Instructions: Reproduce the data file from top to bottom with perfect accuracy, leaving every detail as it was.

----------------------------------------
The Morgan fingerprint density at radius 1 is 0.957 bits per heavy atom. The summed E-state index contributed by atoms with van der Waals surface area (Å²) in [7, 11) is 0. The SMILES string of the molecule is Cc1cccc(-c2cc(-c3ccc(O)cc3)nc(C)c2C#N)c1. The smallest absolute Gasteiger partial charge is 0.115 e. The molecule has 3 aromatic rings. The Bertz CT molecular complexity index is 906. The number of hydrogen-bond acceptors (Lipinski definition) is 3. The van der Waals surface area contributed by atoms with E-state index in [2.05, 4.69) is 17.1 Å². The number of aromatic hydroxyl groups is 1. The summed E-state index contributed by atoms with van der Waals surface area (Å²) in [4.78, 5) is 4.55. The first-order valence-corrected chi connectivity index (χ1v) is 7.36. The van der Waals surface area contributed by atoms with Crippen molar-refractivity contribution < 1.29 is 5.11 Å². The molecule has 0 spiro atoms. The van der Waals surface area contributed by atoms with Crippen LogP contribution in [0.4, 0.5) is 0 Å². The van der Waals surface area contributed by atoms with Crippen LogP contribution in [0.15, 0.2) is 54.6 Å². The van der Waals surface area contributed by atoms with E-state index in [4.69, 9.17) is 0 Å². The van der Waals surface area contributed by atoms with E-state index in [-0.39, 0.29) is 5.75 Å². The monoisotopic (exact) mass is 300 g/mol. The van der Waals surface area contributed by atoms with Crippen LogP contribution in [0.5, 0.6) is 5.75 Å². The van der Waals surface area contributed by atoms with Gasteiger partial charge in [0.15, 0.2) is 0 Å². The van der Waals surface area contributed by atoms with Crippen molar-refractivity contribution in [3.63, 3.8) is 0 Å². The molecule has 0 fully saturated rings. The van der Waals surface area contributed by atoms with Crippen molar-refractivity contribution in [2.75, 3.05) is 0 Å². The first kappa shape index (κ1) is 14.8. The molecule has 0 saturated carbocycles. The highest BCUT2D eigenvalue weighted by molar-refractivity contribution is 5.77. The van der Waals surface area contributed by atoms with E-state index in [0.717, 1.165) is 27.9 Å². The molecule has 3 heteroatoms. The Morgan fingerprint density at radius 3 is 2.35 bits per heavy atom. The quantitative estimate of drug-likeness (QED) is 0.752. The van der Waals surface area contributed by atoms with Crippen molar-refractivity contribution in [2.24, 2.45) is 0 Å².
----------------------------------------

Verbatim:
The Morgan fingerprint density at radius 1 is 0.957 bits per heavy atom. The summed E-state index contributed by atoms with van der Waals surface area (Å²) in [7, 11) is 0. The SMILES string of the molecule is Cc1cccc(-c2cc(-c3ccc(O)cc3)nc(C)c2C#N)c1. The smallest absolute Gasteiger partial charge is 0.115 e. The molecule has 3 aromatic rings. The Bertz CT molecular complexity index is 906. The number of hydrogen-bond acceptors (Lipinski definition) is 3. The van der Waals surface area contributed by atoms with E-state index in [2.05, 4.69) is 17.1 Å². The number of aromatic hydroxyl groups is 1. The summed E-state index contributed by atoms with van der Waals surface area (Å²) in [4.78, 5) is 4.55. The first-order valence-corrected chi connectivity index (χ1v) is 7.36. The van der Waals surface area contributed by atoms with Crippen molar-refractivity contribution < 1.29 is 5.11 Å². The molecule has 0 spiro atoms. The van der Waals surface area contributed by atoms with Crippen LogP contribution in [0.4, 0.5) is 0 Å². The van der Waals surface area contributed by atoms with Crippen LogP contribution in [0.15, 0.2) is 54.6 Å². The van der Waals surface area contributed by atoms with E-state index in [4.69, 9.17) is 0 Å². The van der Waals surface area contributed by atoms with E-state index in [-0.39, 0.29) is 5.75 Å². The monoisotopic (exact) mass is 300 g/mol. The van der Waals surface area contributed by atoms with Crippen LogP contribution in [0.5, 0.6) is 5.75 Å². The van der Waals surface area contributed by atoms with Gasteiger partial charge in [0.15, 0.2) is 0 Å². The van der Waals surface area contributed by atoms with Crippen molar-refractivity contribution in [3.63, 3.8) is 0 Å². The molecule has 0 fully saturated rings. The van der Waals surface area contributed by atoms with Crippen molar-refractivity contribution in [2.75, 3.05) is 0 Å². The first kappa shape index (κ1) is 14.8. The molecule has 0 saturated carbocycles. The highest BCUT2D eigenvalue weighted by molar-refractivity contribution is 5.77. The van der Waals surface area contributed by atoms with E-state index in [0.717, 1.165) is 27.9 Å². The molecule has 3 heteroatoms. The Morgan fingerprint density at radius 3 is 2.35 bits per heavy atom. The quantitative estimate of drug-likeness (QED) is 0.752. The van der Waals surface area contributed by atoms with Crippen molar-refractivity contribution in [2.24, 2.45) is 0 Å².